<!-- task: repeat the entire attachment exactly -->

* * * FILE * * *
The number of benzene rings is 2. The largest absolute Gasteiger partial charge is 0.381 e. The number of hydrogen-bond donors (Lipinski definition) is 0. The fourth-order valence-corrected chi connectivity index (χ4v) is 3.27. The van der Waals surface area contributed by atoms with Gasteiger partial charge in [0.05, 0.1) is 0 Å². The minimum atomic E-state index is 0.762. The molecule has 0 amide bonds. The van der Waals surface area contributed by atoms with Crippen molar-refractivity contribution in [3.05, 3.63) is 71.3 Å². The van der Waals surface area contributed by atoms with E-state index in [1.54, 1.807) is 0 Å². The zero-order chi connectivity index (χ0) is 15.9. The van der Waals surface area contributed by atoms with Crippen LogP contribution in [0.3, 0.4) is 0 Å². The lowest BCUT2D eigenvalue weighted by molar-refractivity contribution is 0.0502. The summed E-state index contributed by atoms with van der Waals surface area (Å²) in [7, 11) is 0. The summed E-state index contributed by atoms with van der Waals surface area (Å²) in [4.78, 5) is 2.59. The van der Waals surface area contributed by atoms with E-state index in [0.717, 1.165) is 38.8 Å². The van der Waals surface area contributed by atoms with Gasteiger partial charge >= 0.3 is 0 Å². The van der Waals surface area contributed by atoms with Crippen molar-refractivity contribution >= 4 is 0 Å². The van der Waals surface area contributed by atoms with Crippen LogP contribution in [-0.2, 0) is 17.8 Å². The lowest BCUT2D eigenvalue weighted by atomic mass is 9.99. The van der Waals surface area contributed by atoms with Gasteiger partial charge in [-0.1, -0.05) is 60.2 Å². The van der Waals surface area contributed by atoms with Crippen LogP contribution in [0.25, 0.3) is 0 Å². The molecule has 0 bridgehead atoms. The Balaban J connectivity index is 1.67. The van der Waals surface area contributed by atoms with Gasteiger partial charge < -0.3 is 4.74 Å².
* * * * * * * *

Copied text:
The number of benzene rings is 2. The largest absolute Gasteiger partial charge is 0.381 e. The number of hydrogen-bond donors (Lipinski definition) is 0. The fourth-order valence-corrected chi connectivity index (χ4v) is 3.27. The van der Waals surface area contributed by atoms with Gasteiger partial charge in [0.05, 0.1) is 0 Å². The minimum atomic E-state index is 0.762. The molecule has 0 amide bonds. The van der Waals surface area contributed by atoms with Crippen molar-refractivity contribution in [3.05, 3.63) is 71.3 Å². The van der Waals surface area contributed by atoms with E-state index in [1.54, 1.807) is 0 Å². The zero-order chi connectivity index (χ0) is 15.9. The van der Waals surface area contributed by atoms with Crippen LogP contribution in [0.3, 0.4) is 0 Å². The lowest BCUT2D eigenvalue weighted by molar-refractivity contribution is 0.0502. The summed E-state index contributed by atoms with van der Waals surface area (Å²) in [7, 11) is 0. The summed E-state index contributed by atoms with van der Waals surface area (Å²) in [4.78, 5) is 2.59. The van der Waals surface area contributed by atoms with E-state index in [0.717, 1.165) is 38.8 Å². The van der Waals surface area contributed by atoms with Gasteiger partial charge >= 0.3 is 0 Å². The van der Waals surface area contributed by atoms with Crippen molar-refractivity contribution >= 4 is 0 Å². The van der Waals surface area contributed by atoms with Crippen LogP contribution in [-0.2, 0) is 17.8 Å². The lowest BCUT2D eigenvalue weighted by atomic mass is 9.99. The van der Waals surface area contributed by atoms with Gasteiger partial charge in [-0.1, -0.05) is 60.2 Å². The van der Waals surface area contributed by atoms with Crippen LogP contribution in [0.25, 0.3) is 0 Å². The molecule has 0 bridgehead atoms. The Balaban J connectivity index is 1.67. The van der Waals surface area contributed by atoms with Gasteiger partial charge < -0.3 is 4.74 Å².